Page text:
The research from Royal London has looked at paying heavily subsidised voluntary National Insurance contributions for the years between the date of retirement and the date they reach state pension age.
As a result, hundreds of thousands of teachers, nurses, civil servants and local government workers could benefit from this opportunity to boost their pension at bargain-basement rates.
The analysis has been released to coincide with the publication of Royal London’s first “Good with your Money” guide, entitled “Everything you ever wanted to know about topping up your State Pension”.
The guide covers options for the new state pension and options for existing pensioners who want to top-up their state pension.
Under the terms of the new State Pension system, the full flat rate of £155.65 per week is paid to those who have made 35 years of full rate National Insurance Contributions (NICs).
However, people who were members of public sector pension schemes or the pension schemes of many large employers generally paid a reduced rate of NICs because their scheme was ‘contracted out’.
These workers have a deduction made from their new State Pension which means that most will not receive the full new flat rate in the early years of the new system.
Despite this reduction in the state pension for this group of people, many still have a normal scheme pension age of 60 or at least can access their occupational pension before state pension age.
This means they can have a gap of several years between when they retire and when they are entitled to draw a state pension.
By paying voluntary or ‘Class 3’ NICs they can make up some of the shortfall in their state pension created by the years when they were contracted out.
This can be an attractive option because the rate of Class 3 contributions is heavily subsidised by the Government.
For example, Royal London calculated that a single year of Class 3 contributions can be bought for a lump sum of around £733.
This will boost someone’s State Pension entitlement by around £230 per year for the rest of their life.
By way of comparison, this is similar to buying an index-linked annuity with an annuity rate of over 30% – more than ten times the rate available on the open market.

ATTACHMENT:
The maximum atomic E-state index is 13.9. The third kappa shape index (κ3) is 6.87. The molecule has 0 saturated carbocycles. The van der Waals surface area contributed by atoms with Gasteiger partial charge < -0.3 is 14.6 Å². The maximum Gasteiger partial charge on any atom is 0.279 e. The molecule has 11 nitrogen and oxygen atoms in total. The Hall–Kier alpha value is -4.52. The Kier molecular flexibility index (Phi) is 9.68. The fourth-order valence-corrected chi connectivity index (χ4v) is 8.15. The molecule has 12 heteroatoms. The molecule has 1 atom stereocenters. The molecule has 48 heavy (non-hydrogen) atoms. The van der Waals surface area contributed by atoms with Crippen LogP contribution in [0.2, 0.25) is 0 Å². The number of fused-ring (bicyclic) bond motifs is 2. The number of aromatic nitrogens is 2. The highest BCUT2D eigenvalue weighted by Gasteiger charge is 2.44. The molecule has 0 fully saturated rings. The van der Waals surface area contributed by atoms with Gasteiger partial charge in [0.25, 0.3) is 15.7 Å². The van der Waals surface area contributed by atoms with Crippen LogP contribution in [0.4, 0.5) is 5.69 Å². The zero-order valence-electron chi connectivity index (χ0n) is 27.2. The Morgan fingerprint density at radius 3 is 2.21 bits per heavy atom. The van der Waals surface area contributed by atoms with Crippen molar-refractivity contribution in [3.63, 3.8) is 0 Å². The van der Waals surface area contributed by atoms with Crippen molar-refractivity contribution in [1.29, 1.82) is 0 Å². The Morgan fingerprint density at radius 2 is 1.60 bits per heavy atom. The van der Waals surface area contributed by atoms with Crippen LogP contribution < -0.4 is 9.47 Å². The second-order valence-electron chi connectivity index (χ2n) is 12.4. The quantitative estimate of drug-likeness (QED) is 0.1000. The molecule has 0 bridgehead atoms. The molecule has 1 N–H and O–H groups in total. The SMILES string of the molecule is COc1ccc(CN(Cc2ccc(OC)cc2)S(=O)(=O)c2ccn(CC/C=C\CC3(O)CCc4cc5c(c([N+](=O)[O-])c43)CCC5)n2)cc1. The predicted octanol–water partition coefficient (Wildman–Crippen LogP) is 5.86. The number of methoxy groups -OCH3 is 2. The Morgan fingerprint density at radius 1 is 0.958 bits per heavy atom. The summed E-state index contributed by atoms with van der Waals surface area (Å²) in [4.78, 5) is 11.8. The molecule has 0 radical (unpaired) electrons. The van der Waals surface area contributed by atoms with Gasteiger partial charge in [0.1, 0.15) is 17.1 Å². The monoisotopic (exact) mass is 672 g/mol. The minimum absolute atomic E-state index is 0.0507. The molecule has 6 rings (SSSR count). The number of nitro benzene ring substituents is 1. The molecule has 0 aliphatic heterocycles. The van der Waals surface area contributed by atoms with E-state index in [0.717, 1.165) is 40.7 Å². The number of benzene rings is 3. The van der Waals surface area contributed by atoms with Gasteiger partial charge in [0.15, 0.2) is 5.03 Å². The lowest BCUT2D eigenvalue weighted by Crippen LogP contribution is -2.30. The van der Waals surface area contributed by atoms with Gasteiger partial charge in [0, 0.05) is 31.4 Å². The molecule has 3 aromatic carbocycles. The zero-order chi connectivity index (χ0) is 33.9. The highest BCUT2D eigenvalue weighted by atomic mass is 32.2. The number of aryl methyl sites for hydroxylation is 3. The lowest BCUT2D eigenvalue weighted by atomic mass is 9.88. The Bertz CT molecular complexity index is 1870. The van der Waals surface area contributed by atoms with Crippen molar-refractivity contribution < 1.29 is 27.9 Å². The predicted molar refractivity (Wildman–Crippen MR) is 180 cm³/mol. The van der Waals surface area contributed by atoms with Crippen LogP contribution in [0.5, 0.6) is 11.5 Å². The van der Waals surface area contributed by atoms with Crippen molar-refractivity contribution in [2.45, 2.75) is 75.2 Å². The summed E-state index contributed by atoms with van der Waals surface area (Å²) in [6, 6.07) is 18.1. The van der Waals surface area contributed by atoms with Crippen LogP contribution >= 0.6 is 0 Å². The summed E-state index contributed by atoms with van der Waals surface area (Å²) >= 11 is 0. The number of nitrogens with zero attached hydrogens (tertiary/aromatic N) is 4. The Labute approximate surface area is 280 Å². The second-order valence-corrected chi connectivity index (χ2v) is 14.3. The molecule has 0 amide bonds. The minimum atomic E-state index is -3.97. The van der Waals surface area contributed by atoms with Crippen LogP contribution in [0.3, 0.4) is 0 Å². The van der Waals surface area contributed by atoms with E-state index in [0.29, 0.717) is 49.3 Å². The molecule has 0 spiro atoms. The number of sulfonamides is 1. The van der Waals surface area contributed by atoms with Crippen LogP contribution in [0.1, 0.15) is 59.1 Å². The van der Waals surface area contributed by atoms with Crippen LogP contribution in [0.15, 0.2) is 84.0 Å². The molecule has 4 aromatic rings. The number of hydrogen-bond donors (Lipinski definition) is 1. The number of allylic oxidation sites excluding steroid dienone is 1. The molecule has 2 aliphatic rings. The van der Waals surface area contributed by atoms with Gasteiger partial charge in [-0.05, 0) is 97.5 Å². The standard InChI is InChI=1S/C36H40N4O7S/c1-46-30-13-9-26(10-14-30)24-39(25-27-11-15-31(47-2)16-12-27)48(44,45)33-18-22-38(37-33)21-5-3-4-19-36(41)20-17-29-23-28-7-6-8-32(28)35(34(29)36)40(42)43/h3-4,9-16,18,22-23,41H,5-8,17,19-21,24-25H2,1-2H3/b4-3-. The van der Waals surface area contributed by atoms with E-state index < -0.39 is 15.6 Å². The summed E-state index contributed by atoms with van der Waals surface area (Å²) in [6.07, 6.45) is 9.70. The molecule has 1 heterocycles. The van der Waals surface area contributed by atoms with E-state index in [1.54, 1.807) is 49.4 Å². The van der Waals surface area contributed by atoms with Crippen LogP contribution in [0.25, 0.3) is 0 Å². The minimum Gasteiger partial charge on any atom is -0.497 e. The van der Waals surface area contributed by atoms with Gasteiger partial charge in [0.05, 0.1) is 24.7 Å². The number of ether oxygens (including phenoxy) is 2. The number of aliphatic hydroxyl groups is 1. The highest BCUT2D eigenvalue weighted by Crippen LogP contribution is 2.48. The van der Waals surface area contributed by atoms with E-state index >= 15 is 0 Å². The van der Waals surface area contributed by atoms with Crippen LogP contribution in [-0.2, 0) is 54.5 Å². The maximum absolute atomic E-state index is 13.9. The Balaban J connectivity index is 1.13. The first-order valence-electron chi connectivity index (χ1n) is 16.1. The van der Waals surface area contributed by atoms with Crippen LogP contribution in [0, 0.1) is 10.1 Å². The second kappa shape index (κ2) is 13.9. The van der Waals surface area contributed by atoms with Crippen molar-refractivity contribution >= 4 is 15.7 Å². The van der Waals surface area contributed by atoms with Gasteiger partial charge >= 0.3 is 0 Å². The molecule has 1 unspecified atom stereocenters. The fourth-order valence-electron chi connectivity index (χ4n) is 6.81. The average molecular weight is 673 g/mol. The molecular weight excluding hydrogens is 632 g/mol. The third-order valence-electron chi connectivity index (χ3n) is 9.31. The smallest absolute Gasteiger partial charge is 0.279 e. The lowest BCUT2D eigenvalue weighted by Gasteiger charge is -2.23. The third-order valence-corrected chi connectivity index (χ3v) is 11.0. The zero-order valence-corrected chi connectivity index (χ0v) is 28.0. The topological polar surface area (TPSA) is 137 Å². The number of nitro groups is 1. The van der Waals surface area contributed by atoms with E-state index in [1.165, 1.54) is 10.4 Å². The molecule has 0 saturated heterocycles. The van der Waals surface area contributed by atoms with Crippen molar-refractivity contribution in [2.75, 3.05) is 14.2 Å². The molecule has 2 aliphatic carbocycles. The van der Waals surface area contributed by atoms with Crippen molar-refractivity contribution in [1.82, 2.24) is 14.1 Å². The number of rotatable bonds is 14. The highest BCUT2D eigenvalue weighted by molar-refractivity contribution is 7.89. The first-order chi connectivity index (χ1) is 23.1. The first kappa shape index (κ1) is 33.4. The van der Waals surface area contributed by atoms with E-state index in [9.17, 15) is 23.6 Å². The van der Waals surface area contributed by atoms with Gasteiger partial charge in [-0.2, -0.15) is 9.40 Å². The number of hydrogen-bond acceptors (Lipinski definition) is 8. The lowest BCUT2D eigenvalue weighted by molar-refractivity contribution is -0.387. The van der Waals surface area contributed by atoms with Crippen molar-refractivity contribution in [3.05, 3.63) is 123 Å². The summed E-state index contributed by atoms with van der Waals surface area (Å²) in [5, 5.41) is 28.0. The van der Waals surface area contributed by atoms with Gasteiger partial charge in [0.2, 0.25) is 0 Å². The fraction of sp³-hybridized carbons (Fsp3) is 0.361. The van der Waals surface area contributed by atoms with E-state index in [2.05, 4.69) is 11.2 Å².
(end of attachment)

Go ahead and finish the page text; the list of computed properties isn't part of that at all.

Based on an illustrative twenty year retirement, a lump sum of £733 generates £4,600 in extra State Pension over the course of retirement.
Someone who filled five ‘missing’ years in their NIC record could receive an extra £23,000 in pension for an outlay of under £4,000.
This option is particularly relevant for many public sector workers such as teachers, nurses and civil servants who are entitled to draw their occupational pension at 60 but will not get a State Pension until they are 65 or 66.
If they retire at 60 they would not normally pay any further NICs between retirement and State Pension age. But they can pay voluntary contributions for each of those years and generate a substantial return.
Based on analysis of the annual reports of the largest public sector pension schemes (Local Government, NHS, Teachers, Civil Service, Armed Forces, Police and Firefighters) Royal London estimates that over half a million public sector workers could be in a position to benefit over the next five years, as well as many thousands of former private sector workers whose company pension scheme allowed them to draw a pension before State Pension age.
Steve Webb, Director of Policy at Royal London, said:
“Large numbers of workers could gain a substantial boost to their State Pension for the payment of a relatively modest lump sum.
“But the rules around topping up State Pensions are complex so we hope that our new guide will help people to navigate the system.
“It is rare for the Government to offer something on such generous financial terms and we want to make sure that everyone knows how to take advantage of this opportunity”.
If you find yourself in this position, do seek independent financial advice before making a decision.
We all have different individual circumstances and goals, so getting professional advice before making important decisions about our money in retirement is a must.